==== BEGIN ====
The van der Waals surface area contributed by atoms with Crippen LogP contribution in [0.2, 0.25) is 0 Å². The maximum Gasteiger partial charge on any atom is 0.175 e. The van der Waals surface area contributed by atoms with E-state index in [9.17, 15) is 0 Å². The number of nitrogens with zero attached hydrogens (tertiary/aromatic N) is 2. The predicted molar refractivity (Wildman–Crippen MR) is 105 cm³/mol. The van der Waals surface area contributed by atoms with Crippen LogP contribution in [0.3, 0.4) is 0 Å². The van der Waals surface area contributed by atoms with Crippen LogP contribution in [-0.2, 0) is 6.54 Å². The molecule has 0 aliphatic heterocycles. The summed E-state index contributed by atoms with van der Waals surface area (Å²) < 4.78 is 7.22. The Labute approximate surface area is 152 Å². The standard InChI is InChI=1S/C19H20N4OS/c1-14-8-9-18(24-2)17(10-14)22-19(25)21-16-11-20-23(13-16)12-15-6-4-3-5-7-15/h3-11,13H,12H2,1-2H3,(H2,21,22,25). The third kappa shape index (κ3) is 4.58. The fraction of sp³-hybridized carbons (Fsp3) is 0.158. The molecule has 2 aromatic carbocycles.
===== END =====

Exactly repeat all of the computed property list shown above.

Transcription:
The van der Waals surface area contributed by atoms with Crippen LogP contribution in [0.2, 0.25) is 0 Å². The maximum Gasteiger partial charge on any atom is 0.175 e. The van der Waals surface area contributed by atoms with E-state index in [9.17, 15) is 0 Å². The number of nitrogens with zero attached hydrogens (tertiary/aromatic N) is 2. The predicted molar refractivity (Wildman–Crippen MR) is 105 cm³/mol. The van der Waals surface area contributed by atoms with Crippen LogP contribution in [0.3, 0.4) is 0 Å². The van der Waals surface area contributed by atoms with Crippen LogP contribution in [-0.2, 0) is 6.54 Å². The molecule has 0 aliphatic heterocycles. The summed E-state index contributed by atoms with van der Waals surface area (Å²) < 4.78 is 7.22. The Labute approximate surface area is 152 Å². The standard InChI is InChI=1S/C19H20N4OS/c1-14-8-9-18(24-2)17(10-14)22-19(25)21-16-11-20-23(13-16)12-15-6-4-3-5-7-15/h3-11,13H,12H2,1-2H3,(H2,21,22,25). The third kappa shape index (κ3) is 4.58. The fraction of sp³-hybridized carbons (Fsp3) is 0.158. The molecule has 2 aromatic carbocycles.